Nothing could have prepared me for the employment of lighthearted tones and humorous cues in sequences that dealt with the abuse of power by a teacher as well as other matters that were questionable from a legal standpoint. It was neither funny nor endearing, but hey, it was all for “love,” and to quote the newly proclaimed King Charles III: “whatever ‘in love’ means.” It was all done for “love.”

The way in which the movie addresses issues of social class and poverty, which are connected with its perspective on sexual labor, also leaves a lot to be desired. Toto is the personification of someone who reifies a hierarchy of employment, “where domestic work is considered as noble and sex work as stigmatizing,” according to the book. And if the movie had genuinely investigated this stance, as well as the ways in which the traditions of Philippine religion and culture probably drive this kind of thinking, then perhaps we would have had a greater understanding of Barretto’s character in relation to these limitations.

Even though Barretto is giving a monologue about the reasons why she works in the adult entertainment industry, the movie still feels the need to portray her predicament in a negative light. In some instances, it even compares her behavior to that of recovering addicts who relapse back into their vices. Toto sees Candy’s inability to completely separate herself from her sex business as a damning reflection of his low socio-economic standing, and he says this with a caustic tone. If he had been more prosperous, in his opinion, she would not have been forced to rely on her labor. Toto’s remark to Candy that “Ang mahal mong mahalin” (which literally translates to “Loving you is expensive”) is likely to be considered for the title of Sadboi Line of the Year.

Despite Carlo Aquino’s best efforts to maintain a nice demeanor, the character of Toto, who is seen from the masculine point of view, is, in point of fact, a nasty person. The most damaging thing that a movie can do with a self-centered character is to ignore the fact that the character is self-centered in the first place. When faced with his hypocrisy, Toto always responds by either lying, claiming that he did it out of love, or referring to the desperation that was prompted by their financial situation. Therefore, when he assists and abets academic dishonesty, actively blackmails students, and solicits money based on lies, he feels very little to no regret until he is finally held accountable for them. In other words, he does not feel remorse until he is eventually held accountable for them. Toto has a greater sense of self-assurance as a direct result of his activities, which are perceived as being smooth and hip.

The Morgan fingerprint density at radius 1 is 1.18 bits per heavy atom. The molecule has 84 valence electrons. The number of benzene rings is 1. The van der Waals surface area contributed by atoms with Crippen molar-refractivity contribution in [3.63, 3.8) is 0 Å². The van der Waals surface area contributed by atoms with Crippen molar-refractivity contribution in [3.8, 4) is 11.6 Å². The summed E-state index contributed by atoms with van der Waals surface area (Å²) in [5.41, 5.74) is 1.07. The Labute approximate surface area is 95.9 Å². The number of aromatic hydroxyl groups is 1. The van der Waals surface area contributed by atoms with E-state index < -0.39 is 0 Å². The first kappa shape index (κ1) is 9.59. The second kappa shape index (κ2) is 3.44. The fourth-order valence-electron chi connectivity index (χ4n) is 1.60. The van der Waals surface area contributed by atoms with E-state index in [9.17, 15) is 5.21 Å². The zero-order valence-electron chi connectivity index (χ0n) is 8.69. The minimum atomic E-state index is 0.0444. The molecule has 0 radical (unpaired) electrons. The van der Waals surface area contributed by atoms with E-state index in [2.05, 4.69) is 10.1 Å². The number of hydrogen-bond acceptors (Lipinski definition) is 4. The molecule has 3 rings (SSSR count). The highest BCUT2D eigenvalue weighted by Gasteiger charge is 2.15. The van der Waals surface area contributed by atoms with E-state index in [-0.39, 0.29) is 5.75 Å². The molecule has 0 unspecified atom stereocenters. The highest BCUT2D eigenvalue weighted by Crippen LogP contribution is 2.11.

However, the movie gives Candy very little to none of the nobility or respect she deserves when she engages in sexual labor for the purpose of making money. It’s almost as if the movie considers her to be the more self-centered character since she can’t accept the film’s premise that sex work, in all of its guises, is a lower form of labor than “real” capitalist labor. Barretto turns in an excellent performance, and she unquestionably possesses the skills necessary to create a nuanced portrayal of a sex worker who does not see herself as a victim. It is a great tragedy that she was not cast in the role.

The conclusion puts an exclamation point on this storytelling disaster by revealing the obvious fact that Toto and Candy should not have been together in the first place. Toto, who was laid off from his previous job and is now working as a delivery rider, appears to be comfortable and is delighted to romanticize the idea that life will treat him well as long as he earns money in an honorable manner.

And what about Candy? If I had to guess, I’d say that Barretto is perpetually unhappy because she isn’t making money in the most efficient way. She is caught in a never-ending cycle, reiterating over and over that the option to engage in sexual labor is entirely her own. If this were a better movie, perhaps it would have paid attention to her the first time she said something.